History erupted along its length, and at times, it felt as if we were traveling back through antiquity. At the south end of the mall near the Garden of Tsar Simeon park the ruins of a Roman Forum and Odeon from the second century CE can be observed. Discovered in 1988, its been determined that this central shopping and administrative area of ancient Plovdiv covered a vast twenty acres. But the jewel of the mall area was the curved ruins of the Ancient Stadium of Philipopolis, with its fourteen tier seating area, unearthed in 1923. Situated below street level and surrounded by modern buildings at Dzhumaya Square, the ruins provided a dramatic juxtaposition of the ancient and contemporary, where you can actually see the layering of history and how the city was built over earlier civilizations. From this excavated section, archeologists have determined that the stadium was a huge 790 feet long and 165 feet wide and could seat nearly 30,000 spectators.Across the square the Dzhumaya Mosque is the main Friday Mosque for Muslims in Plovdiv. Constructed in 1421, it replaced an earlier mosque built in 1363 on the foundations of a Bulgarian Church destroyed during the Ottoman conquest. It is one of the oldest and largest Muslim religious buildings in the Balkans. At the café in front of it we enjoyed some sweet Turkish tea and pastries in the warm afternoon sun.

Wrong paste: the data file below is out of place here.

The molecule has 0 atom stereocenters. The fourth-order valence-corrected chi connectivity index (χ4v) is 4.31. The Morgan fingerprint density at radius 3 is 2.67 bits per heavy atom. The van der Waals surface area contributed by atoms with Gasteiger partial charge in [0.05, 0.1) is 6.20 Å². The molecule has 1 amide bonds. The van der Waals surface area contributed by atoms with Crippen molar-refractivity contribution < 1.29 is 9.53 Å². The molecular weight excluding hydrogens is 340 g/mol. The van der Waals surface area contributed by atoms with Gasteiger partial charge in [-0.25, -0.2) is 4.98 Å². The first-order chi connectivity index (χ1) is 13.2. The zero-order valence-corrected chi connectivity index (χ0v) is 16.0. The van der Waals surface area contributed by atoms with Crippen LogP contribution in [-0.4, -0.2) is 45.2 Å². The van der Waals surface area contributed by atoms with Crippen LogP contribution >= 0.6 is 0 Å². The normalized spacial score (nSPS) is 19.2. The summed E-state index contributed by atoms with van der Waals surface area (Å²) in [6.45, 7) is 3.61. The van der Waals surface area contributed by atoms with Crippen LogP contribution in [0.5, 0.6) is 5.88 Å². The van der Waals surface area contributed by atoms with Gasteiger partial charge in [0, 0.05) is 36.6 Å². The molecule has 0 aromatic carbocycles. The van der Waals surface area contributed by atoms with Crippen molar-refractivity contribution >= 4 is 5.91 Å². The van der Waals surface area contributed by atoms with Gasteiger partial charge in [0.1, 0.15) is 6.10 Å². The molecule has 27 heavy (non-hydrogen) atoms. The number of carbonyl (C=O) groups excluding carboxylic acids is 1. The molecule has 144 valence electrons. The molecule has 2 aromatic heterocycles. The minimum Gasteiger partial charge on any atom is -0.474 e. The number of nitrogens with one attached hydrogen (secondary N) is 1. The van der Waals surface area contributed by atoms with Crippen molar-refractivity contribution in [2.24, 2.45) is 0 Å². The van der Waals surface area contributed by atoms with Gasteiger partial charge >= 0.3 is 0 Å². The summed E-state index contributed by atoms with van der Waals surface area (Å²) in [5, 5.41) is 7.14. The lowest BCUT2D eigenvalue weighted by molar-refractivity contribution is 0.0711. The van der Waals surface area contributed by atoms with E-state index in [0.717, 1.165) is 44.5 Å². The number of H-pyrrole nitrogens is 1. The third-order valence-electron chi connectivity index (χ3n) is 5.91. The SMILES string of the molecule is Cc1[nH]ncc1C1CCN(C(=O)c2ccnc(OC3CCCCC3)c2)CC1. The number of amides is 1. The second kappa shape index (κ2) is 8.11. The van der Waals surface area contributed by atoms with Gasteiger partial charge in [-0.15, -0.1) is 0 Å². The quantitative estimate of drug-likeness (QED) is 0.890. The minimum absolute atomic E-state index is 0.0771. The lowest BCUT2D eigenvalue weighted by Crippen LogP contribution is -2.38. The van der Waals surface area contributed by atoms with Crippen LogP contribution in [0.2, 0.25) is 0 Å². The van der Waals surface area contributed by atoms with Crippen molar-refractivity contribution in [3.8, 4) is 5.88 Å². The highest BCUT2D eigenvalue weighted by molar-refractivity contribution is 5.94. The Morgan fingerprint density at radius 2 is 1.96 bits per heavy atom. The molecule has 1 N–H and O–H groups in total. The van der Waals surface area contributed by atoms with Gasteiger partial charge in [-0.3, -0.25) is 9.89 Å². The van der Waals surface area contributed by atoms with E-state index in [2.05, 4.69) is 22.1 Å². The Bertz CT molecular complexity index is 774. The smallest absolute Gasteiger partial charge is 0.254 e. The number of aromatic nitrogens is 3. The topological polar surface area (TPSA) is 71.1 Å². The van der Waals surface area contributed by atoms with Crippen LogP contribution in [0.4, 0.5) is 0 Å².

Veering off Rayko Daskalov Street we wandered through the Kapana Creative District. The area had fallen on hard times and was almost demolished to become a modern trade zone before local architects and historians lobbied to protect its Bulgarian Revival architecture. Now it’s a destination “go to place.” The whole neighborhood has been pedestrianized with cafes, hip shops, artist galleries, wine bars, craft beer brewers and small restaurants now filling once vacant storefronts.